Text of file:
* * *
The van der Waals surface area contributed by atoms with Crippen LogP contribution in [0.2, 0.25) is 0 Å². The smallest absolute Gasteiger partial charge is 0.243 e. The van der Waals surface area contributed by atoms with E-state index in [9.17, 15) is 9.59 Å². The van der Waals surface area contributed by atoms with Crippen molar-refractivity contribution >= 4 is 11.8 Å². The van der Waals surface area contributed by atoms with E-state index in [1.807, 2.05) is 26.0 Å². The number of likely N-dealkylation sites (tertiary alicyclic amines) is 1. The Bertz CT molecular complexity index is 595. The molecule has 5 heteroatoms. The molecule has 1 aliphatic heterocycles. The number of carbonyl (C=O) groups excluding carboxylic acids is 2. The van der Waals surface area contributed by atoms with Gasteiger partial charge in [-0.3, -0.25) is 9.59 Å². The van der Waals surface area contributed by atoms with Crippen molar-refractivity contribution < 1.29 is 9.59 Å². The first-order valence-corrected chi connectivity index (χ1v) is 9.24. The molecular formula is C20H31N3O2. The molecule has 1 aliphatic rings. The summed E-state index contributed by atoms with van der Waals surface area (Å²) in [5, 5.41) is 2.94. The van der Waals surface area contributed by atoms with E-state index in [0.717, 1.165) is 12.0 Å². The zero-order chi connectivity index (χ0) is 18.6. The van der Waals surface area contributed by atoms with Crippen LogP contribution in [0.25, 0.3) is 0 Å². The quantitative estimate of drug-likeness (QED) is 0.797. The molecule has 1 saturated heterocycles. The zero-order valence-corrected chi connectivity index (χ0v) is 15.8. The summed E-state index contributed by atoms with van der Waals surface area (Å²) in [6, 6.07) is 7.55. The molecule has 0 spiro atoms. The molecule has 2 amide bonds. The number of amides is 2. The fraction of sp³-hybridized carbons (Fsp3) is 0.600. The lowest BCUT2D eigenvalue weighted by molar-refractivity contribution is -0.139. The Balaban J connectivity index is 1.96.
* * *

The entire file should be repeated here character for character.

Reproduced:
The van der Waals surface area contributed by atoms with Crippen LogP contribution in [0.2, 0.25) is 0 Å². The smallest absolute Gasteiger partial charge is 0.243 e. The van der Waals surface area contributed by atoms with E-state index in [9.17, 15) is 9.59 Å². The van der Waals surface area contributed by atoms with Crippen molar-refractivity contribution >= 4 is 11.8 Å². The van der Waals surface area contributed by atoms with E-state index in [1.807, 2.05) is 26.0 Å². The number of likely N-dealkylation sites (tertiary alicyclic amines) is 1. The Bertz CT molecular complexity index is 595. The molecule has 5 heteroatoms. The molecule has 1 aliphatic heterocycles. The number of carbonyl (C=O) groups excluding carboxylic acids is 2. The van der Waals surface area contributed by atoms with Gasteiger partial charge in [-0.3, -0.25) is 9.59 Å². The van der Waals surface area contributed by atoms with Crippen molar-refractivity contribution < 1.29 is 9.59 Å². The first-order valence-corrected chi connectivity index (χ1v) is 9.24. The molecular formula is C20H31N3O2. The molecule has 1 aliphatic rings. The summed E-state index contributed by atoms with van der Waals surface area (Å²) in [5, 5.41) is 2.94. The van der Waals surface area contributed by atoms with E-state index in [0.717, 1.165) is 12.0 Å². The zero-order chi connectivity index (χ0) is 18.6. The van der Waals surface area contributed by atoms with Crippen LogP contribution in [0.25, 0.3) is 0 Å². The quantitative estimate of drug-likeness (QED) is 0.797. The molecule has 1 saturated heterocycles. The zero-order valence-corrected chi connectivity index (χ0v) is 15.8. The summed E-state index contributed by atoms with van der Waals surface area (Å²) in [6, 6.07) is 7.55. The molecule has 0 spiro atoms. The molecule has 2 amide bonds. The number of amides is 2. The fraction of sp³-hybridized carbons (Fsp3) is 0.600. The lowest BCUT2D eigenvalue weighted by molar-refractivity contribution is -0.139. The Balaban J connectivity index is 1.96.